Weighing FDA’s requirement for a physician evaluation prior to obtaining hearing aids against the rareness of medical conditions that have hearing loss as a symptom, the incidence of hearing loss in adults, the widespread need for hearing health care, and the wide use of the medical evaluation waiver, the committee found no evidence that the evaluation or waiver of that evaluation provides any clinically meaningful benefit. The committee recommended removing this regulation to serve consumers’ best interests. Relatedly, people should be able to obtain their hearing health care records to enable them to be better informed about their health and change providers if they so choose.
Hearing technologies are rapidly changing, and lower cost technologies could potentially meet the demands of many adult consumers with mild to moderate hearing loss, the report says. Hearing aids – regulated by the FDA as Class 1 or Class 2 medical devices – are currently the primary set of devices used for the treatment of hearing loss, but people give numerous reasons for not using hearing aids, including their high cost, problems with fit and comfort, the stigma of looking old, and challenges with care and maintenance. Consumer electronic products termed “personal sound amplification products” are available and range in cost from less than $50 to more than $500 and may provide some or many of the technological features that hearing aids have. However, FDA guidelines note that these products cannot be marketed with the purpose of addressing hearing loss. Over-the-counter, wearable hearing devices could provide an additional easy-to-access and potentially less expensive option to meet the hearing needs of adults with mild or moderate hearing loss, and the committee recommended that FDA establish a new category of over-the-counter hearing devices.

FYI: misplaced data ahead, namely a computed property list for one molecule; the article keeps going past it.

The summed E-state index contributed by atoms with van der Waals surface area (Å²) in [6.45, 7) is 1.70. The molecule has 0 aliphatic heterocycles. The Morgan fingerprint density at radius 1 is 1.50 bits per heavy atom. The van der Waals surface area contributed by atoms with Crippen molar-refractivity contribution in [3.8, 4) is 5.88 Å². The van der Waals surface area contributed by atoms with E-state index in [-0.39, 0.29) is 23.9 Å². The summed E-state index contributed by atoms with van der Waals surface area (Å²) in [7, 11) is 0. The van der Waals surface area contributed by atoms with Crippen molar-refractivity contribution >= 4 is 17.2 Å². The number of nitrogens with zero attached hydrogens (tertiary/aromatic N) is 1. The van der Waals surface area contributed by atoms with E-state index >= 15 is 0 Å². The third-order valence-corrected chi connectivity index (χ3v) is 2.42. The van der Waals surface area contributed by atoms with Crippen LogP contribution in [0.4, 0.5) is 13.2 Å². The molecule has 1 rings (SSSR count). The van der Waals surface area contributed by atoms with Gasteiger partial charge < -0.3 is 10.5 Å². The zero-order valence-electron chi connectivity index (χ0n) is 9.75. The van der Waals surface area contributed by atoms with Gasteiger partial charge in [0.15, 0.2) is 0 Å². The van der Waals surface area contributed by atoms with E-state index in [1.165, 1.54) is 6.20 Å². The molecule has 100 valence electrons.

Hearing health care professionals should improve transparency in their fee structure by clearly itemizing the prices of technologies and related professional services to enable consumers to make more informed decisions, the committee said. It recommended that the Centers for Medicare & Medicaid Services evaluate options, including possible statutory or regulatory changes, to provide coverage so that treating hearing loss is affordable for Medicare beneficiaries. Furthermore, employers, private health insurance plans, and Medicare Advantage plans should also evaluate options for providing their beneficiaries with affordable hearing health care insurance. In addition, CMS should examine pathways for enhancing access to assessment for and delivery of auditory rehabilitation services for Medicare beneficiaries, including reimbursement to audiologists for these services.